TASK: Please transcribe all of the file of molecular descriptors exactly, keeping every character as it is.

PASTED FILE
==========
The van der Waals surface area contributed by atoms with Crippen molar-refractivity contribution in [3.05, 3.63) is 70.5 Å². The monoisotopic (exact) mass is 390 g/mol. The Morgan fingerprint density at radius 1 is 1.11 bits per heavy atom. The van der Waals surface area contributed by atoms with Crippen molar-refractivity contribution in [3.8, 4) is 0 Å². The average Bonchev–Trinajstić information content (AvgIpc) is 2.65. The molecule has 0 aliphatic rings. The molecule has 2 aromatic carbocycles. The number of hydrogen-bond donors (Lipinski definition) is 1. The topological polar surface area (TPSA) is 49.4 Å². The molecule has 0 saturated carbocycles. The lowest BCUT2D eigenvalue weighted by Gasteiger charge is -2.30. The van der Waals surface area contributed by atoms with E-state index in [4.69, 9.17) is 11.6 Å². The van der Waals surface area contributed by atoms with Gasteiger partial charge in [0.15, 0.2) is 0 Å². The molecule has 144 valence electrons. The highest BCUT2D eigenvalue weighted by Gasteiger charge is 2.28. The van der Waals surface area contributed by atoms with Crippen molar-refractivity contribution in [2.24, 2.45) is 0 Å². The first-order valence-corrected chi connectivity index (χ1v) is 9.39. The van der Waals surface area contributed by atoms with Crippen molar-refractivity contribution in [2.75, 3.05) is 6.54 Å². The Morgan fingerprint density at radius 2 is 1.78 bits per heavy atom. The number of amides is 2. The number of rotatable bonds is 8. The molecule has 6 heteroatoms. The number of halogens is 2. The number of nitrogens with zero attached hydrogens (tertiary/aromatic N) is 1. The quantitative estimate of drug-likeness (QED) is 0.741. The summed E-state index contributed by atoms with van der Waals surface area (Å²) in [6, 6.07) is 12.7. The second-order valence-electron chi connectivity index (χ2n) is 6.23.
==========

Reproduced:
The van der Waals surface area contributed by atoms with Crippen molar-refractivity contribution in [3.05, 3.63) is 70.5 Å². The monoisotopic (exact) mass is 390 g/mol. The Morgan fingerprint density at radius 1 is 1.11 bits per heavy atom. The van der Waals surface area contributed by atoms with Crippen molar-refractivity contribution in [3.8, 4) is 0 Å². The average Bonchev–Trinajstić information content (AvgIpc) is 2.65. The molecule has 0 aliphatic rings. The molecule has 2 aromatic carbocycles. The number of hydrogen-bond donors (Lipinski definition) is 1. The topological polar surface area (TPSA) is 49.4 Å². The molecule has 0 saturated carbocycles. The lowest BCUT2D eigenvalue weighted by Gasteiger charge is -2.30. The van der Waals surface area contributed by atoms with E-state index in [4.69, 9.17) is 11.6 Å². The van der Waals surface area contributed by atoms with Gasteiger partial charge in [0.15, 0.2) is 0 Å². The molecule has 144 valence electrons. The highest BCUT2D eigenvalue weighted by Gasteiger charge is 2.28. The van der Waals surface area contributed by atoms with Crippen molar-refractivity contribution in [2.24, 2.45) is 0 Å². The first-order valence-corrected chi connectivity index (χ1v) is 9.39. The van der Waals surface area contributed by atoms with Crippen molar-refractivity contribution in [2.75, 3.05) is 6.54 Å². The Morgan fingerprint density at radius 2 is 1.78 bits per heavy atom. The number of amides is 2. The number of rotatable bonds is 8. The molecule has 6 heteroatoms. The number of halogens is 2. The number of nitrogens with zero attached hydrogens (tertiary/aromatic N) is 1. The quantitative estimate of drug-likeness (QED) is 0.741. The summed E-state index contributed by atoms with van der Waals surface area (Å²) in [6, 6.07) is 12.7. The second-order valence-electron chi connectivity index (χ2n) is 6.23.